And under one more door is a Capital grill and small bar-sized fridge. But, when you have the grill out, there’s no getting to the fridge.
Pick your dealer first
In shopping for an RV I always suggest that you shop your dealer first before making a decision on a rig. The experience you have from dealer to dealer can vary greatly. Sometimes even if you choose an RV that might not be the best, the dealer is good enough at fixing things that it doesn’t affect you as greatly.
The reason I write this is that there were several doors misaligned on this trailer – and it was on display at an RV show. Of course, it would be best if they had been put on properly at the factory. But I also know that these rigs get quite the workout when being triggered from Indiana here to the left coast.
There were also styrofoam balls and sawdust visible all over. It just speaks to a complete lack of attention by the dealer. If they let this trailer be shown in that condition, how much are they going to care about getting it right when it’s yours?
I had spoken of my frustration with the Cruiser RV MPG line and their warranty system. But that speaks also to the owner of the dealership I worked for and his insistence on our fighting for the customer. I don’t believe all dealerships have this attitude.
None of the mistakes I saw in the build of this Cruiser Aire should have been there when I was walking through it. But I more blame the dealership than the manufacturer. It is possible that these goofs happened in transit, so I will give them the benefit of the doubt. But whomever is at fault, it’s ultimately the dealership who should correct it. Period.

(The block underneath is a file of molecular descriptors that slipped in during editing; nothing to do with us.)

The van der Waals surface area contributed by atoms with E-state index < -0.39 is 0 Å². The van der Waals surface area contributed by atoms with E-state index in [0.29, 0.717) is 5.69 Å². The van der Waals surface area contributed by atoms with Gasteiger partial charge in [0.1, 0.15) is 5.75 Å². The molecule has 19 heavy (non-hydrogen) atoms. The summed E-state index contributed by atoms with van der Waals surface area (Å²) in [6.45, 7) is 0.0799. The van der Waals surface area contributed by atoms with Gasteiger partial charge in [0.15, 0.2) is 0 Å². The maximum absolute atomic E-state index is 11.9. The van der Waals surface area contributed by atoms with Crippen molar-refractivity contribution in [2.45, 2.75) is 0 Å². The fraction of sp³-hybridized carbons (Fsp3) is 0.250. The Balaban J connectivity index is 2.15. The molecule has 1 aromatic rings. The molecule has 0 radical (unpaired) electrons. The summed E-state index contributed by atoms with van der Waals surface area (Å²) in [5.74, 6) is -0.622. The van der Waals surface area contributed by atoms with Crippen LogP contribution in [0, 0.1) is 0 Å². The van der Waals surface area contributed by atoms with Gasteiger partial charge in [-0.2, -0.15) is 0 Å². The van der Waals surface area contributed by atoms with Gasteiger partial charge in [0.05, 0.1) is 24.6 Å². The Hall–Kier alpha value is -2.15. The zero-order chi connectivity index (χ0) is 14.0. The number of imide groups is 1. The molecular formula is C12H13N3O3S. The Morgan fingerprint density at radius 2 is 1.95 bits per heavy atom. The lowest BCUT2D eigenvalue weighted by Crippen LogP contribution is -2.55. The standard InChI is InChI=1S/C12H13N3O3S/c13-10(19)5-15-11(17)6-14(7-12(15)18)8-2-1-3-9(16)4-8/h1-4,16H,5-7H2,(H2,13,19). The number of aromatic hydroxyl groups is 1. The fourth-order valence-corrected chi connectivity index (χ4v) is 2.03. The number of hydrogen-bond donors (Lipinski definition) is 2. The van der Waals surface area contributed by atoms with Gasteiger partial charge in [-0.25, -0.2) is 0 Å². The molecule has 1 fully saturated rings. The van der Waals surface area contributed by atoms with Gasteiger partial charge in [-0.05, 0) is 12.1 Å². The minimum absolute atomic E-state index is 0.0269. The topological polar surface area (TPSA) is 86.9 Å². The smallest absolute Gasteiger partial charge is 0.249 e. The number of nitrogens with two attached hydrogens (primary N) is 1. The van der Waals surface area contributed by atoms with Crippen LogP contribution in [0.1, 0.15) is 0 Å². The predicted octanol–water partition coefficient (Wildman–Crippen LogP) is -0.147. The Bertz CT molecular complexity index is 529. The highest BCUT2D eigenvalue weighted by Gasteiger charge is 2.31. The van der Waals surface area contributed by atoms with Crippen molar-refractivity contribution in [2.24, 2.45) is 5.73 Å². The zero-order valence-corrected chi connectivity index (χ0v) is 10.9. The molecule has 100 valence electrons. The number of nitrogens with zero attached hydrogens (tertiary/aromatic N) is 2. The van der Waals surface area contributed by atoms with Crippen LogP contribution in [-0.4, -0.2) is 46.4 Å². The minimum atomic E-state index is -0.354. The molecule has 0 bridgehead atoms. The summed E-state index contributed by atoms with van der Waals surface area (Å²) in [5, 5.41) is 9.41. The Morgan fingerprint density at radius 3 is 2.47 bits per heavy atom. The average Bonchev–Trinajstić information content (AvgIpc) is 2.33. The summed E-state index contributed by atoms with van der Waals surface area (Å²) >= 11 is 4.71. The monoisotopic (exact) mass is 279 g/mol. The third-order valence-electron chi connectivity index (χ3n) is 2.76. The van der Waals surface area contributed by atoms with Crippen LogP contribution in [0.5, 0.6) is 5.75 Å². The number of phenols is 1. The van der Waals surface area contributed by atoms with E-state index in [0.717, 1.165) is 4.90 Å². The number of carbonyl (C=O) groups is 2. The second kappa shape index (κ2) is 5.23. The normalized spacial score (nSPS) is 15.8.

In fact, I saw quite a few build issues on a lot of rigs that this dealer put out that absolutely should have been corrected before they got shown to the public.
CrossRoads RV’s Cruiser Aire had a lot of things that they really got right, including the surprisingly good implementation of the king-sized bed. Other than limited drawer space, I also really liked the kitchen.
This rig is available with theater seats instead of the U-shaped dinette, and that’s how I’d get it if I got one of these. But it’s nice that there’s a choice.
There were also a lot of stickers on the side of the Cruiser Aire that were trying to tell me a story. But the company’s website wasn’t following through with those details. Naturally, the salesperson who was hovering over my shoulder couldn’t explain some things fully either. But he was good at making stuff up that I called him on.
I’m going to give some sort of award to the first RV company that just puts QR codes all over linked to videos that explain things. Imagine having your website do the work of selling your rigs over that of the competition, rather than relying on a salesperson who clearly was hired for the show and doesn’t know if that brown stuff is from Fido or will shine their shoes.
Tony comes to RVTravel having worked at an RV dealership and been a life long RV enthusiast. He also has written the syndicated Curbside column about cars. You can find his writing here and at StressLessCamping where he also has a podcast about the RV life with his wife.
These RV reviews are written based on information provided by the manufacturers along with our writer’s own research. We receive no money or other financial benefits from these reviews. They are intended only as a brief overview of the vehicle, not a comprehensive critique, which would require a thorough inspection and/or test drive.
Got an RV we need to look at? Contact us today and let us know in the form below – thank you!